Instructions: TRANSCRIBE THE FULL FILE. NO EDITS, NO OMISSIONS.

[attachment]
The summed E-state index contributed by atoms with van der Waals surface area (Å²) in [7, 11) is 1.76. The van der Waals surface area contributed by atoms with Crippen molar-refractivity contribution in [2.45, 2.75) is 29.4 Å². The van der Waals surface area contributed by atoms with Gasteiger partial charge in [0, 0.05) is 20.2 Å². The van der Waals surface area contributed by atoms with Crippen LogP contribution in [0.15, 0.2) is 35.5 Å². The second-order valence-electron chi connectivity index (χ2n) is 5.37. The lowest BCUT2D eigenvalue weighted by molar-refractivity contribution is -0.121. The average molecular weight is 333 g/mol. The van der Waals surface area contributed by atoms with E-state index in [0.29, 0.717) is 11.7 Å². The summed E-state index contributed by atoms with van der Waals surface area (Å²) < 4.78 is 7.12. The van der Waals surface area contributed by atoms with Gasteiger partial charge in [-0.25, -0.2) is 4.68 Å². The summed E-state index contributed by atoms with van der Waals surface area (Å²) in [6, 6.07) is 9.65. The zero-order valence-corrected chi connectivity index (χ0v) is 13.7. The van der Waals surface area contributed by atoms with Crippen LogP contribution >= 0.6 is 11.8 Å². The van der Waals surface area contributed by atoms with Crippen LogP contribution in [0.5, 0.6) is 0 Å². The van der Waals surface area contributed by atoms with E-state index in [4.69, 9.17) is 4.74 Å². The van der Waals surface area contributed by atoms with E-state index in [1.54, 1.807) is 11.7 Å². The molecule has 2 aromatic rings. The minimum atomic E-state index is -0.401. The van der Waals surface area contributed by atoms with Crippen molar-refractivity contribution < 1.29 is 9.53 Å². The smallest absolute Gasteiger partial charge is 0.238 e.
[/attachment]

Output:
The summed E-state index contributed by atoms with van der Waals surface area (Å²) in [7, 11) is 1.76. The van der Waals surface area contributed by atoms with Crippen molar-refractivity contribution in [2.45, 2.75) is 29.4 Å². The van der Waals surface area contributed by atoms with Gasteiger partial charge in [0, 0.05) is 20.2 Å². The van der Waals surface area contributed by atoms with Crippen LogP contribution in [0.15, 0.2) is 35.5 Å². The second-order valence-electron chi connectivity index (χ2n) is 5.37. The lowest BCUT2D eigenvalue weighted by molar-refractivity contribution is -0.121. The average molecular weight is 333 g/mol. The van der Waals surface area contributed by atoms with E-state index in [0.29, 0.717) is 11.7 Å². The summed E-state index contributed by atoms with van der Waals surface area (Å²) < 4.78 is 7.12. The van der Waals surface area contributed by atoms with Gasteiger partial charge in [-0.25, -0.2) is 4.68 Å². The summed E-state index contributed by atoms with van der Waals surface area (Å²) in [6, 6.07) is 9.65. The zero-order valence-corrected chi connectivity index (χ0v) is 13.7. The van der Waals surface area contributed by atoms with Crippen LogP contribution >= 0.6 is 11.8 Å². The van der Waals surface area contributed by atoms with Crippen LogP contribution in [0.5, 0.6) is 0 Å². The van der Waals surface area contributed by atoms with E-state index in [4.69, 9.17) is 4.74 Å². The van der Waals surface area contributed by atoms with E-state index in [1.54, 1.807) is 11.7 Å². The molecule has 2 aromatic rings. The minimum atomic E-state index is -0.401. The van der Waals surface area contributed by atoms with Crippen molar-refractivity contribution < 1.29 is 9.53 Å². The smallest absolute Gasteiger partial charge is 0.238 e.